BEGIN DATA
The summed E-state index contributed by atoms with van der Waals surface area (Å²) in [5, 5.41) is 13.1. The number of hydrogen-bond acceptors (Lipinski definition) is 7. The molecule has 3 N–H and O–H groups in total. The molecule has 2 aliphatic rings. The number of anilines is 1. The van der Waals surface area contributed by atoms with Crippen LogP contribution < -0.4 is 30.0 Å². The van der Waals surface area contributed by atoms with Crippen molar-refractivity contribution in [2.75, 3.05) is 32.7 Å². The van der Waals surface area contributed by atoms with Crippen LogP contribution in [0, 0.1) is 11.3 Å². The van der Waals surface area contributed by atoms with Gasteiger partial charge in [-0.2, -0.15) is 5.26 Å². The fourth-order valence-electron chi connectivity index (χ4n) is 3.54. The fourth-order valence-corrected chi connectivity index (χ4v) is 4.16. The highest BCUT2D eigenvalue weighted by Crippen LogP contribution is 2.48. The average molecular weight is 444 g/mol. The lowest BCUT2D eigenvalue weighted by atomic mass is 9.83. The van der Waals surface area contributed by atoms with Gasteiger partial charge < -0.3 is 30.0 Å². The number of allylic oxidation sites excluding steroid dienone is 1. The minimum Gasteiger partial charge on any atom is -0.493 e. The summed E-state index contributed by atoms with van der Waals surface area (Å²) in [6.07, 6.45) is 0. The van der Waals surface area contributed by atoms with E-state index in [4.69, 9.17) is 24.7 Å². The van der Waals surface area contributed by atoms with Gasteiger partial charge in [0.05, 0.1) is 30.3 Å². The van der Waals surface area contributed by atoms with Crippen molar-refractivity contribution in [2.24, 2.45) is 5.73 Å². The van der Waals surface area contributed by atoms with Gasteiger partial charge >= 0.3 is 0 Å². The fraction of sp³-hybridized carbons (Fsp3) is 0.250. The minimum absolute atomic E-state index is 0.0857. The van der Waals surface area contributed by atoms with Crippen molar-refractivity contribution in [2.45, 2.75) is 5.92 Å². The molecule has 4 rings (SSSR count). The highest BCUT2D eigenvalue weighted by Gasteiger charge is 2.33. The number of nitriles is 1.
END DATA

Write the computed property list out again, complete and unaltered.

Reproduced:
The summed E-state index contributed by atoms with van der Waals surface area (Å²) in [5, 5.41) is 13.1. The number of hydrogen-bond acceptors (Lipinski definition) is 7. The molecule has 3 N–H and O–H groups in total. The molecule has 2 aliphatic rings. The number of anilines is 1. The van der Waals surface area contributed by atoms with Crippen LogP contribution < -0.4 is 30.0 Å². The van der Waals surface area contributed by atoms with Crippen molar-refractivity contribution in [2.75, 3.05) is 32.7 Å². The van der Waals surface area contributed by atoms with Crippen LogP contribution in [0, 0.1) is 11.3 Å². The van der Waals surface area contributed by atoms with Gasteiger partial charge in [-0.2, -0.15) is 5.26 Å². The fourth-order valence-electron chi connectivity index (χ4n) is 3.54. The fourth-order valence-corrected chi connectivity index (χ4v) is 4.16. The highest BCUT2D eigenvalue weighted by Crippen LogP contribution is 2.48. The average molecular weight is 444 g/mol. The lowest BCUT2D eigenvalue weighted by atomic mass is 9.83. The van der Waals surface area contributed by atoms with Gasteiger partial charge < -0.3 is 30.0 Å². The number of allylic oxidation sites excluding steroid dienone is 1. The minimum Gasteiger partial charge on any atom is -0.493 e. The summed E-state index contributed by atoms with van der Waals surface area (Å²) in [6.07, 6.45) is 0. The van der Waals surface area contributed by atoms with E-state index in [4.69, 9.17) is 24.7 Å². The van der Waals surface area contributed by atoms with Gasteiger partial charge in [0.05, 0.1) is 30.3 Å². The van der Waals surface area contributed by atoms with Crippen molar-refractivity contribution in [2.24, 2.45) is 5.73 Å². The van der Waals surface area contributed by atoms with Gasteiger partial charge >= 0.3 is 0 Å². The fraction of sp³-hybridized carbons (Fsp3) is 0.250. The minimum absolute atomic E-state index is 0.0857. The van der Waals surface area contributed by atoms with Crippen molar-refractivity contribution in [2.45, 2.75) is 5.92 Å². The molecule has 4 rings (SSSR count). The highest BCUT2D eigenvalue weighted by Gasteiger charge is 2.33. The number of nitriles is 1.